“Democrats did everything they could to try to rig this election for Christy Smith, but Mike Garcia prevailed through every hurdle that was thrown at him,” said National Republican Congressional Committee spokeswoman Torunn Sinclair.
Republicans and Democrats have long fought over election laws — with Democrats accusing Republicans of seeking to restrict voting by creating barriers for voters, especially voters of color. Republicans argue that they oppose provisions that lead to fraud, including ballot harvesting and eliminating signature-match requirements for mail-in ballots.
But the coronavirus pandemic has supercharged those legal battles. Democrats are filing lawsuits at a breakneck pace — seeking a series of revisions across the country to expand access to absentee ballots and to eliminate obstacles, including witness requirements and laws that require voters to have an “excuse” for obtaining absentee ballots.
But the new bill also proposes a slew of major revisions to procedures for federal elections that reflect some of the most aggressive changes being pursued by Democratic-leaning organizations in more than a dozen states.
Among the biggest proposals: The bill would require states to send absentee ballots to all registered voters in November and in the future when an emergency has been declared between 120 days and 30 days before an election. It would also require 15 consecutive days of early voting and that states begin processing ballots at least 14 days before Election Day.
These requirements would represent a major change to voting procedures for nearly every state, with the exception of a handful that already conduct their elections entirely by mail.
It would prohibit states from requiring “any form of identification” in order to provide a voter with a ballot, but allows voters to sign an affidavit certifying their identity. And it would prohibit states from requiring witnesses or notarization in order to return an absentee ballot.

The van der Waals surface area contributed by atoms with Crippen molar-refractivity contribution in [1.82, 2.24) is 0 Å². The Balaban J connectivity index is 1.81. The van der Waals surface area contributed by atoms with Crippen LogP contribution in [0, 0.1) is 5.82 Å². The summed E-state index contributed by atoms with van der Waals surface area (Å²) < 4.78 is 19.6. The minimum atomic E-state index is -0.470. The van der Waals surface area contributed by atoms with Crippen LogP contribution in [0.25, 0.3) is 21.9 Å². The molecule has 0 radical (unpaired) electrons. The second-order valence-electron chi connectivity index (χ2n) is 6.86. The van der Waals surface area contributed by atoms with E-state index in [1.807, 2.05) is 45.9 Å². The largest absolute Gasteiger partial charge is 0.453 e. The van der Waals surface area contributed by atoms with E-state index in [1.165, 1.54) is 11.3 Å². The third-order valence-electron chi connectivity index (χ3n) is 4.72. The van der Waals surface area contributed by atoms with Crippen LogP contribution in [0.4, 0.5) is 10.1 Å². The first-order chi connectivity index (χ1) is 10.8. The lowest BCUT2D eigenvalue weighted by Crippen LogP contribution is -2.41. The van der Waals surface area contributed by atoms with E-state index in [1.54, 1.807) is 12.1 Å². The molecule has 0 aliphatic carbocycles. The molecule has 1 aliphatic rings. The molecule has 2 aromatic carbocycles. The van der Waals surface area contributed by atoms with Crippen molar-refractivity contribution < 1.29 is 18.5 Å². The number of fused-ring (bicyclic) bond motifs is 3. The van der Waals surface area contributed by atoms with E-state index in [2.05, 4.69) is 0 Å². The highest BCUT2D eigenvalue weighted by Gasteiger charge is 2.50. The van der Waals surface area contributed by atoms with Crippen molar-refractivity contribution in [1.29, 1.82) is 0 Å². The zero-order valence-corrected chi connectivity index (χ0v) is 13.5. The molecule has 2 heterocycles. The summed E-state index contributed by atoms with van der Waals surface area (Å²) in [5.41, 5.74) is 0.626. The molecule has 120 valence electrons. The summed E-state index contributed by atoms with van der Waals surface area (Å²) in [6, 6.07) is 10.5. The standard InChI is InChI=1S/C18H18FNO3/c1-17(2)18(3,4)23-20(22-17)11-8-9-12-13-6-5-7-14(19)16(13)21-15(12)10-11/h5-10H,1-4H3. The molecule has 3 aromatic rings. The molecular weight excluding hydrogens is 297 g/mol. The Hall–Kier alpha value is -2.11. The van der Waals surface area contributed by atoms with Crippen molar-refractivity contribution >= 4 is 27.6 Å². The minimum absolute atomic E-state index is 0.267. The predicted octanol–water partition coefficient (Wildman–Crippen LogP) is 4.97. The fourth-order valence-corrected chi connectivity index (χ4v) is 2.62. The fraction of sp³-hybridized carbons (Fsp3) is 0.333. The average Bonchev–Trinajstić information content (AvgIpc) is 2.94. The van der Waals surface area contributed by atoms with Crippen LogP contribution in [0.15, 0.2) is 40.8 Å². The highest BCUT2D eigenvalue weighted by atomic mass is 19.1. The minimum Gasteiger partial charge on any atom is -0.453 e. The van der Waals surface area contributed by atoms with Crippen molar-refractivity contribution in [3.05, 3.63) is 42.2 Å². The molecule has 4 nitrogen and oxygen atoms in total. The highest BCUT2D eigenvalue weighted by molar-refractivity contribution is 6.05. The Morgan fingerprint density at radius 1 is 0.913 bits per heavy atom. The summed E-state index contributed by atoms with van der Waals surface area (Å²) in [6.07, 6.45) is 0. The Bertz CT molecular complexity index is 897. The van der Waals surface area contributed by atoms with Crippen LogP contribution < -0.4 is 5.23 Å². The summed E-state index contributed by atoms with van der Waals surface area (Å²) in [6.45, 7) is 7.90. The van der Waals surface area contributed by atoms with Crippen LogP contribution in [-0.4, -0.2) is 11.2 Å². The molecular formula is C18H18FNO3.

On Wednesday, Trump called it “dead on arrival.”
“Basically, if you look at that package, what they want more than anything else is — it’s a voting package,” he said. “They want to be able to make sure that Republicans can’t win an election by putting in all sorts of mail-in ballots.”
These provisions are unlikely to be passed into law, but they reflect a majority of the proposals favored by Democrats and mirror the legal push being waged by advocacy groups and Democratic organization in states across the country.
And though Trump has signaled broad opposition to voting by mail, some Republicans on Capitol Hill say they support providing funds to states to make election-related changes, including vote by mail, even while they oppose Democrats’ proposals to mandate election law changes.
“It’s much easier to provide funding to the states to accommodate things like mail-in voting — and much more appropriate to do that than it is to federalize the elections and tell states how they have to do a job they will do better than a federal bureaucracy will ever do,” Senate Rules Chairman Roy Blunt, a Missouri Republican, said Wednesday. “I think there will likely be more money available for that.”
CNN’s Manu Raju and Ted Barrett contributed to this report.